Blog by Sue Adams, CEO of Care & Repair England
Cutting services has sadly become the ‘norm’ for local councils, and so receiving more money for specific provision requires a shift in mindset.
This is particularly so when that money is for a ‘Cinderella service’ that crosses the boundaries of housing, care and health, as is the case for home adaptations grants for disabled people.
In the grand scheme of things this year’s national government budget of £505 million towards Disabled Facilities Grants (DFG) isn’t large e.g. compared with the additional £10 billion for the Help to Buy scheme, announced in the Autumn 18 Budget or the £25 billion spent on social care.
Nevertheless, this DFG funding can help to transform the lives of around 60,000 disabled people, c.60% of whom will be older people, enabled to live more independently, safely and well in their own homes.
As the recent letter to local councils setting out the DFG Allocation for each individual authority shows, there are very wide variations which aren’t all related to population size. Neither is the national government funding intended to be the only source of money for DFG (in the past there was a mandatory requirement to match fund from local sources).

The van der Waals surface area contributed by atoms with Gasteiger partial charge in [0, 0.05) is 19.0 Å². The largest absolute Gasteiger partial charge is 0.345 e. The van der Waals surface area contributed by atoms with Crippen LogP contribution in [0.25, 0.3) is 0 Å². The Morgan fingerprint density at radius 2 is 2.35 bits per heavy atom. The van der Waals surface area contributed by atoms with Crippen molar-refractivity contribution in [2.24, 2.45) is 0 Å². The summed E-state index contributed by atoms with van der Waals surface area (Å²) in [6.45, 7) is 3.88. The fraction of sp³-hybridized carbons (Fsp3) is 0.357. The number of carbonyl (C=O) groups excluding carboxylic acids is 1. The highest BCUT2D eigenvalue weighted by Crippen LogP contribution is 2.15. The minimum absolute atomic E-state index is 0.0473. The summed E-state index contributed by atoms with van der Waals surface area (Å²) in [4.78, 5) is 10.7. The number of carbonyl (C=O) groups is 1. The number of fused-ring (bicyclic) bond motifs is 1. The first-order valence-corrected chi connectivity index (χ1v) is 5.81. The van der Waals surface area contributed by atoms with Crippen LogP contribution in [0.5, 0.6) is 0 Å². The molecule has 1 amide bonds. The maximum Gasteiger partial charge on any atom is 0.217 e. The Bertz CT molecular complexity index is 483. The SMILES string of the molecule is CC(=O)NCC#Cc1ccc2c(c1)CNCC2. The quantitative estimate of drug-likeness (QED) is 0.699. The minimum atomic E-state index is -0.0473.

However, as the research into good practice in providing help with home adaptations clearly shows, it isn’t only about money. Fast tracking systems, outreach and innovative approaches to collaboration between health, care and housing can all result in greatly improved use of the home adaptations funding that is available.
The recent review of the future provision of DFG, highlights a range of potential changes that could be adopted sooner rather than later (others will require legislative change/ regulations).
So let’s not overlook good news when it comes along. This year’s DFG funding provides an opportunity to change lives and do things differently, as well as contributing to achieving the NHS Plan’s stated intentions of preventing health decline and delivering more care at or closer to home.